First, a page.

Originally Posted by drdb
That's not a problem, they pull they're stuff from iTunes and more people will pirate it. They'll do great from that won't they? Sony lost the plot years ago.
Well, the Sony guy did say "if" they gained traction with an alternative distribution system. So they wouldn't be so foolish as to pull their content off iTunes unless another, viable alternative was available first. It only makes sense...if something better comes along, they'd use it. And then they'd also use it as leverage to get a better deal from Apple because then pulling their content from iTunes would be a viable threat. But it all hinges of that "something better" coming along first.
Originally Posted by Hal 9000
Well dude thats not the way to go. In my case I like buying used CDs though Ebay and sites like Borders Market. That way you legally own the music but at a fraction of the cost, sometimes 20cents a track
(including shipping)! Not to mention you can rip the songs at the bit rate of your choice, specially in high quality formats sometimes not available for online purchase
You realize that many of those used CDs you are purchasing were first ripped by their original owners, perhaps several previous owners, before you purchased them at a discount? So in a way, you are still supporting piracy. Not by you of course. Kudos to you for paying for your music. Just making the observation.
Originally Posted by DJinTX
Can someone please explain to me why I so many companies and developers are throwing a fit about this? If Apple is not stopping these purchases, but rather just trying to require for the conveniece of users that there is a choice between buying through a web portal or through the App itself, then why does Sony care? Am I missing something huge here? It seems ridiculous to resist providing an in-app purchase method.
As others have pointed out, the in-app route cuts 30% off the revenue the content provider gets for it's sales. And why should you care? Well, imagine if Sony could sell you a book for $10. They would probably distribute it to you themselves for $1 (just making that up) or let Apple distribute it for $3. So going the iTunes route just cost them 20%. That's HUGE! It's the same reason Apple would rather you buy your Mac directly from them instead of from Best Buy or Amazon. They get to keep all the money. Why shouldn't Sony desire the same thing?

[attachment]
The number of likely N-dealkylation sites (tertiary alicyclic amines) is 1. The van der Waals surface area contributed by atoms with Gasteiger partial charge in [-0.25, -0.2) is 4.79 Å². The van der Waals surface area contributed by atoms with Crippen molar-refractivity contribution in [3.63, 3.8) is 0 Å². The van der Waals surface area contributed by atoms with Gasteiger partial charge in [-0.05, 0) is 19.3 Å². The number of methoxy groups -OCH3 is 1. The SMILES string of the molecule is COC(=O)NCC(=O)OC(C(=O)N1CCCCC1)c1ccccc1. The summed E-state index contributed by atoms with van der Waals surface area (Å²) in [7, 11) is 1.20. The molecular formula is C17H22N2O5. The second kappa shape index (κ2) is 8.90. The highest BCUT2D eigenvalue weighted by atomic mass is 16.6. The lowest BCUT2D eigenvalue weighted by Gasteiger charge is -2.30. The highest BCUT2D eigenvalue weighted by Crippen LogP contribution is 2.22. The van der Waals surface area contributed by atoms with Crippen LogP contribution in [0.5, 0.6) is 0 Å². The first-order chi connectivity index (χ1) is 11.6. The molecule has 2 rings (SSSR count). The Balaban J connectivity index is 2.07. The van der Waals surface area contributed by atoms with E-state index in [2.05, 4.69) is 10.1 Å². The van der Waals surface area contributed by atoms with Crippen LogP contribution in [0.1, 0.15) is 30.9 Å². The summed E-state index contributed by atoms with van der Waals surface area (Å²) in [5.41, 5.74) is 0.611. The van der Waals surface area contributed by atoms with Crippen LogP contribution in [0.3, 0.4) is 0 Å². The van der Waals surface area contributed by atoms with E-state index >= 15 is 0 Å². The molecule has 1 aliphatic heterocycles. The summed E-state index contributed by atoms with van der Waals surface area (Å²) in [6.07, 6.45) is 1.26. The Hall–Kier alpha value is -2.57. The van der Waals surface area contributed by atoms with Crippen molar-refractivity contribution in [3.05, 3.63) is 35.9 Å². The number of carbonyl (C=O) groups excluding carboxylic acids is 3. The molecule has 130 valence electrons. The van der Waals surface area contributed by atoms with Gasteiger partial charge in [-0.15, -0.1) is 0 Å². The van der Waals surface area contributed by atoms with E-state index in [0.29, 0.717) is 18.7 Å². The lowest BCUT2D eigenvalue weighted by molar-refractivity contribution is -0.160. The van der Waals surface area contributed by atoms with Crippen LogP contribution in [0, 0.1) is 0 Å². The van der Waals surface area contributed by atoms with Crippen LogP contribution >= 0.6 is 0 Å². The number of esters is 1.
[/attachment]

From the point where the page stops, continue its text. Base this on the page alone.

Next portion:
Originally Posted by nervus
Publishers and content providers don't think they should have to share 30% of their revenue with Apple through in-app purchases. Basically Sony wants to provide their app for free then direct customers to a webpage or something else for purchasing content to use in the app cutting Apple out of the revenue all together. And basicly just use Apple's hosting/delivery services for free. They all want access to the promised land of billions of users without paying the gatekeeper to them, or maker of that promised land. It's an industry that is so used to getting their way and screwing everyone from the artist, distributers, and customers. They really don't like having to play with someone else's rules
Sure, but just to play devil's advocate...what is Apple doing to earn that 30% on the content? Sony uses Apple to distribute it's free app. But that's Apple's own fault for requiring all iOS apps to be distributed via iTunes. Earning a cut on download apps makes sense because iTunes is handling the UI for people to search, browse, review, and download the app. But for the content, Apple is nothing more than a "dumb pipe" (as we like to refer to the roll cellular provides should play). 30% seems pretty steep price for being a dumb pipe.
It would probably make sense for Apple to have a different cut of the price (10%?) for in app content purchases than for actual apps sales. Otherwise, if it were me, I'd sell my content for $10 from my own site and $13 if you get it in-app via Apple to make up for the revenue shortfall from Apple's cut. That would make is easy to find out if the "convenience" of in-app purchases are really worth 30% in the customer's eyes.